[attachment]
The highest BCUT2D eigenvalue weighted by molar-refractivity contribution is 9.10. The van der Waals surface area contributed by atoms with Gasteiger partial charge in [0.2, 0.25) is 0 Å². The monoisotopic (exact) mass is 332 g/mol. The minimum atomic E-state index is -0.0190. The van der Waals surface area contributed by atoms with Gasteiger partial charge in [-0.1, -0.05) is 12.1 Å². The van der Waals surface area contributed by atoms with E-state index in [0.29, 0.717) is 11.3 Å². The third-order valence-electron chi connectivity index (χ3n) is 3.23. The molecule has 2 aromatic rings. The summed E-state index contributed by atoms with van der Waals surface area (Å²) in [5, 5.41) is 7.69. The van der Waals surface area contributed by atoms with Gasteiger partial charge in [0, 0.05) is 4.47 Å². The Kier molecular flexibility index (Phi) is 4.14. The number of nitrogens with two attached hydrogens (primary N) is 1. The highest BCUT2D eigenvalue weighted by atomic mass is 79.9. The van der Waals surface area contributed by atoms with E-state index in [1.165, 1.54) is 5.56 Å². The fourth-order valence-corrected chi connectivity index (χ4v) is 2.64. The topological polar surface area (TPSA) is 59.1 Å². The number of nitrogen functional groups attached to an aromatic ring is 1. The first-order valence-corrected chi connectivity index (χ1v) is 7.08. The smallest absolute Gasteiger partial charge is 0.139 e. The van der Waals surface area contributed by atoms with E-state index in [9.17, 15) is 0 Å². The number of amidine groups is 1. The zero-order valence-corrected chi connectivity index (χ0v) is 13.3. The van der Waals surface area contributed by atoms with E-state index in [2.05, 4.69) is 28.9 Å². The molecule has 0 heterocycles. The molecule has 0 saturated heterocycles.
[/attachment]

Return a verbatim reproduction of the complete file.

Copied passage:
The highest BCUT2D eigenvalue weighted by molar-refractivity contribution is 9.10. The van der Waals surface area contributed by atoms with Gasteiger partial charge in [0.2, 0.25) is 0 Å². The monoisotopic (exact) mass is 332 g/mol. The minimum atomic E-state index is -0.0190. The van der Waals surface area contributed by atoms with Gasteiger partial charge in [-0.1, -0.05) is 12.1 Å². The van der Waals surface area contributed by atoms with E-state index in [0.29, 0.717) is 11.3 Å². The third-order valence-electron chi connectivity index (χ3n) is 3.23. The molecule has 2 aromatic rings. The summed E-state index contributed by atoms with van der Waals surface area (Å²) in [5, 5.41) is 7.69. The van der Waals surface area contributed by atoms with Gasteiger partial charge in [0, 0.05) is 4.47 Å². The Kier molecular flexibility index (Phi) is 4.14. The number of nitrogens with two attached hydrogens (primary N) is 1. The highest BCUT2D eigenvalue weighted by atomic mass is 79.9. The van der Waals surface area contributed by atoms with E-state index in [1.165, 1.54) is 5.56 Å². The fourth-order valence-corrected chi connectivity index (χ4v) is 2.64. The topological polar surface area (TPSA) is 59.1 Å². The number of nitrogen functional groups attached to an aromatic ring is 1. The first-order valence-corrected chi connectivity index (χ1v) is 7.08. The smallest absolute Gasteiger partial charge is 0.139 e. The van der Waals surface area contributed by atoms with E-state index in [9.17, 15) is 0 Å². The number of amidine groups is 1. The zero-order valence-corrected chi connectivity index (χ0v) is 13.3. The van der Waals surface area contributed by atoms with E-state index in [2.05, 4.69) is 28.9 Å². The molecule has 0 heterocycles. The molecule has 0 saturated heterocycles.